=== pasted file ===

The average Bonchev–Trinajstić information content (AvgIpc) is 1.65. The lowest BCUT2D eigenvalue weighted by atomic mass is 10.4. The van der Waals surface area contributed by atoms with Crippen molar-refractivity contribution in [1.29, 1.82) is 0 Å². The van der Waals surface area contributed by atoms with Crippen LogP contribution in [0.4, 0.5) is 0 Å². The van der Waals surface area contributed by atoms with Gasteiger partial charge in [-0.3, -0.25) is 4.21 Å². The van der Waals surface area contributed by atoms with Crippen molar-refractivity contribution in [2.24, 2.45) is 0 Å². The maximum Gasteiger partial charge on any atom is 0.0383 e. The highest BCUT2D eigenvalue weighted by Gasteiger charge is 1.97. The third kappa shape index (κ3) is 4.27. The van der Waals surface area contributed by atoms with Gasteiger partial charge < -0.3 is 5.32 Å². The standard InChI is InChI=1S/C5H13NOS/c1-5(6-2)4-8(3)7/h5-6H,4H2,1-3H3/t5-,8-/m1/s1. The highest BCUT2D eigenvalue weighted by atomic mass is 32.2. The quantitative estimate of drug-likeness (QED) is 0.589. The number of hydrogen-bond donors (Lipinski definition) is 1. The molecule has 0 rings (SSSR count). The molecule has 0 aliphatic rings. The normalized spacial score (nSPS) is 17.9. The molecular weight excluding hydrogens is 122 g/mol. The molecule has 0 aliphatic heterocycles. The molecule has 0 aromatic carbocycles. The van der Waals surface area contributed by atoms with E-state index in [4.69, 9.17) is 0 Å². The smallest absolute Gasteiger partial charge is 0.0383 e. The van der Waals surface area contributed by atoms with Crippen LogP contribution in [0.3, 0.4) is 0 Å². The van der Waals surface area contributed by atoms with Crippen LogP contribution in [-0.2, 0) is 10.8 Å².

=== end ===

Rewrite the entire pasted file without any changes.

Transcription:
The average Bonchev–Trinajstić information content (AvgIpc) is 1.65. The lowest BCUT2D eigenvalue weighted by atomic mass is 10.4. The van der Waals surface area contributed by atoms with Crippen molar-refractivity contribution in [1.29, 1.82) is 0 Å². The van der Waals surface area contributed by atoms with Crippen LogP contribution in [0.4, 0.5) is 0 Å². The van der Waals surface area contributed by atoms with Gasteiger partial charge in [-0.3, -0.25) is 4.21 Å². The van der Waals surface area contributed by atoms with Crippen molar-refractivity contribution in [2.24, 2.45) is 0 Å². The maximum Gasteiger partial charge on any atom is 0.0383 e. The highest BCUT2D eigenvalue weighted by Gasteiger charge is 1.97. The third kappa shape index (κ3) is 4.27. The van der Waals surface area contributed by atoms with Gasteiger partial charge < -0.3 is 5.32 Å². The standard InChI is InChI=1S/C5H13NOS/c1-5(6-2)4-8(3)7/h5-6H,4H2,1-3H3/t5-,8-/m1/s1. The highest BCUT2D eigenvalue weighted by atomic mass is 32.2. The quantitative estimate of drug-likeness (QED) is 0.589. The number of hydrogen-bond donors (Lipinski definition) is 1. The molecule has 0 rings (SSSR count). The molecule has 0 aliphatic rings. The normalized spacial score (nSPS) is 17.9. The molecular weight excluding hydrogens is 122 g/mol. The molecule has 0 aliphatic heterocycles. The molecule has 0 aromatic carbocycles. The van der Waals surface area contributed by atoms with E-state index in [4.69, 9.17) is 0 Å². The smallest absolute Gasteiger partial charge is 0.0383 e. The van der Waals surface area contributed by atoms with Crippen LogP contribution in [0.3, 0.4) is 0 Å². The van der Waals surface area contributed by atoms with Crippen LogP contribution in [-0.2, 0) is 10.8 Å².